The Boy Scouts of America are urging victims to come forward after the 110-year-old organization filed for bankruptcy protection in the first step toward dealing with a barrage of sexual abuse lawsuits.
The nonprofit, which celebrated its 110th anniversary on February 8 sought Chapter 11 protection in a court filing early Tuesday, listing liabilities of between $100 million and $500 million, but $50,000 or less in assets.
Abused in Scouting, a network of law firms representing victims, said the bankruptcy proceedings could spell the end of the Boy Scouts.
"While we know nothing can undo the tragic abuse that victims suffered, we believe the Chapter 11 process-with the proposed Trust structure-will provide equitable compensation to all victims while maintaining the BSA's important mission".
A similar bankruptcy strategy to resolve sex abuse lawsuits has been used by more than 20 Catholic dioceses and USA Gymnastics.
A spokesperson for the Boy Scouts, which now has more than two million members, said Tuesday the local councils will not be affected by the bankruptcy as as they are legally separate and distinct organizations from the national organization, which is "working diligently to protect local councils' interests through this process". BSA's scouting programs will continue throughout.
Lamison said he wants people to know that Heart Of New England's camps - Treasure Valley Scout Reservation in Rutland, Camp Split Rock in Ashburnham and Camp Wanocksett in Dublin, New Hampshire - along with its properties and all local contributions are controlled by the council.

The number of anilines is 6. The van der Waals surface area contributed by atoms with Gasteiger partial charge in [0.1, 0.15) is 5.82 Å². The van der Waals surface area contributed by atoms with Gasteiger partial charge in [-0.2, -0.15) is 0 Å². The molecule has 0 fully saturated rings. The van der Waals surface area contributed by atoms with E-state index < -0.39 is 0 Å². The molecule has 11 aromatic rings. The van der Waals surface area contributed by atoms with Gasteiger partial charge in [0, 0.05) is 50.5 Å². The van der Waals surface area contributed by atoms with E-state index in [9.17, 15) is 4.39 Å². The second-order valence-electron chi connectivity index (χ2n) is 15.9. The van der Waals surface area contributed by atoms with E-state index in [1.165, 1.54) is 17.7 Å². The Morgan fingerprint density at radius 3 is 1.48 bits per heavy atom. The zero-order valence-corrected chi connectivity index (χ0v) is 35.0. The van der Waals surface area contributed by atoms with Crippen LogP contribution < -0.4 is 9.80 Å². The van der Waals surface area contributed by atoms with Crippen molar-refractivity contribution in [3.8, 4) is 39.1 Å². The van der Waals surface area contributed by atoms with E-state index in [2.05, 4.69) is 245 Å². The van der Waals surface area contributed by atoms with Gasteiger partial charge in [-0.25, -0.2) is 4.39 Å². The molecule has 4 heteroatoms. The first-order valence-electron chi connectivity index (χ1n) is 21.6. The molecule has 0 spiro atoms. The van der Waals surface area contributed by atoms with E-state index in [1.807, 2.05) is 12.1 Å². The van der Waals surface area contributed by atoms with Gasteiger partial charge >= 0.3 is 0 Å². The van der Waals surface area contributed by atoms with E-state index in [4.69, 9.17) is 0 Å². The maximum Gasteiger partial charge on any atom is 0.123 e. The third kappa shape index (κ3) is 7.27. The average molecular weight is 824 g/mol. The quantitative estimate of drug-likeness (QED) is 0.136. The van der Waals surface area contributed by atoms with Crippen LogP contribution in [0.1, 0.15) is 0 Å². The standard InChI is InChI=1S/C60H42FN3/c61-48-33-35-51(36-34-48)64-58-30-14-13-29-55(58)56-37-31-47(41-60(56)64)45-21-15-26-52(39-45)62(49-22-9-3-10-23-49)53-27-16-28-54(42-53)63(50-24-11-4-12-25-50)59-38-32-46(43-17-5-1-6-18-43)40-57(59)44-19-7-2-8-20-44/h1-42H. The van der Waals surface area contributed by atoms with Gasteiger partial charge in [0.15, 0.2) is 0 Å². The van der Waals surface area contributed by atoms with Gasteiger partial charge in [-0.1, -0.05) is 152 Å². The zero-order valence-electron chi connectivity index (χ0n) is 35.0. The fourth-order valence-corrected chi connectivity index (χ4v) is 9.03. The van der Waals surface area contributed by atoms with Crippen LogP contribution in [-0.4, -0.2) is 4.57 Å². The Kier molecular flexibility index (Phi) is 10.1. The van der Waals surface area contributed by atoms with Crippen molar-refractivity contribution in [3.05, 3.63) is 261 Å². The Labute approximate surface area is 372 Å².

Note, however, that all this refers to the national organization.
Turley said he was "truly heartbroken" that members were harmed, "outraged" at predators who committed the acts and "also outraged that there were times when volunteers and employees ignored our procedures or forgave transgressions that are unforgivable".
All civil lawsuits against it are now on hold as a result of the bankruptcy application as the group is struggling with declining membership as well as the abuse claims.
Such claims have been swelling.
"If the largest youth organization by far in the United States can be crippled under the weight of doing nothing about their sexual abuse allegations and covering the problem up, I think it is a warning shot across the bow to all churches and youth organizations and schools that have this problem and don't act proactively to resolve it", he says. A bankruptcy filing could short-circuit those laws by putting a final deadline on claims. But mounting lawsuits have drained its finances.
Bankruptcy proceedings will help the Boy Scouts to "equitably compensate" victims through the establishment of a victims' compensation trust and allow the organization to continue at a local level, a statement from the group said.
James Kretschmer of Houston, among the many men suing for alleged abuse, said he was molested by a Scout leader over several months in the mid-1970s in the Spokane, Washington, area.